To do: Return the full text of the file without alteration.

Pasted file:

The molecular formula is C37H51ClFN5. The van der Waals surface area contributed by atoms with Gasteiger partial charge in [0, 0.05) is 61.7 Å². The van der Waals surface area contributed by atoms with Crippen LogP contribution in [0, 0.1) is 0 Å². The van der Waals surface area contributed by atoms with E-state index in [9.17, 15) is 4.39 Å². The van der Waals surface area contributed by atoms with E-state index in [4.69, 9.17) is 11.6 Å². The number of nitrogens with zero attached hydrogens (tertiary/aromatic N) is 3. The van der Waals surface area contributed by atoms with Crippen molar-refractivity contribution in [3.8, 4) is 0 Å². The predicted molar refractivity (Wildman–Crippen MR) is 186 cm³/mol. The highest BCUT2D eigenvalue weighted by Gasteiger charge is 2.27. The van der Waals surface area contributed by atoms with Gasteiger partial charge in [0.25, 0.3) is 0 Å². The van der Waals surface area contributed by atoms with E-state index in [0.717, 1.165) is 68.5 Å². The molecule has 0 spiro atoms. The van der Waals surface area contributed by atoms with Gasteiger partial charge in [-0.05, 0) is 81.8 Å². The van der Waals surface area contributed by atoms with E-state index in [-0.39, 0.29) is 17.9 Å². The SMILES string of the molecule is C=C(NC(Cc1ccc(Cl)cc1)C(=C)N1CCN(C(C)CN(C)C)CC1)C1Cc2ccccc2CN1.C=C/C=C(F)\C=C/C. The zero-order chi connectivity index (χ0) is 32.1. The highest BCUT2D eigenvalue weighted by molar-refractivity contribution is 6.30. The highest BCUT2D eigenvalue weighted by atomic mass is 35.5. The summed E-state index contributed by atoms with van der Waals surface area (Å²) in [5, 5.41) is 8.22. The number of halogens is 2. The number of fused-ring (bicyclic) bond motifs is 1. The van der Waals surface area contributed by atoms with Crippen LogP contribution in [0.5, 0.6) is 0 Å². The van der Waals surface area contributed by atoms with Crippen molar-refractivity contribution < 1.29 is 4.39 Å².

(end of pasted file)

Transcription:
The molecular formula is C37H51ClFN5. The van der Waals surface area contributed by atoms with Gasteiger partial charge in [0, 0.05) is 61.7 Å². The van der Waals surface area contributed by atoms with Crippen LogP contribution in [0, 0.1) is 0 Å². The van der Waals surface area contributed by atoms with E-state index in [9.17, 15) is 4.39 Å². The van der Waals surface area contributed by atoms with E-state index in [4.69, 9.17) is 11.6 Å². The number of nitrogens with zero attached hydrogens (tertiary/aromatic N) is 3. The van der Waals surface area contributed by atoms with Crippen molar-refractivity contribution in [3.8, 4) is 0 Å². The predicted molar refractivity (Wildman–Crippen MR) is 186 cm³/mol. The highest BCUT2D eigenvalue weighted by Gasteiger charge is 2.27. The van der Waals surface area contributed by atoms with Gasteiger partial charge in [0.25, 0.3) is 0 Å². The van der Waals surface area contributed by atoms with E-state index in [0.717, 1.165) is 68.5 Å². The molecule has 0 spiro atoms. The van der Waals surface area contributed by atoms with Gasteiger partial charge in [-0.05, 0) is 81.8 Å². The van der Waals surface area contributed by atoms with E-state index in [-0.39, 0.29) is 17.9 Å². The SMILES string of the molecule is C=C(NC(Cc1ccc(Cl)cc1)C(=C)N1CCN(C(C)CN(C)C)CC1)C1Cc2ccccc2CN1.C=C/C=C(F)\C=C/C. The zero-order chi connectivity index (χ0) is 32.1. The highest BCUT2D eigenvalue weighted by molar-refractivity contribution is 6.30. The highest BCUT2D eigenvalue weighted by atomic mass is 35.5. The summed E-state index contributed by atoms with van der Waals surface area (Å²) in [5, 5.41) is 8.22. The number of halogens is 2. The number of fused-ring (bicyclic) bond motifs is 1. The van der Waals surface area contributed by atoms with Crippen LogP contribution in [0.5, 0.6) is 0 Å². The van der Waals surface area contributed by atoms with Crippen molar-refractivity contribution < 1.29 is 4.39 Å².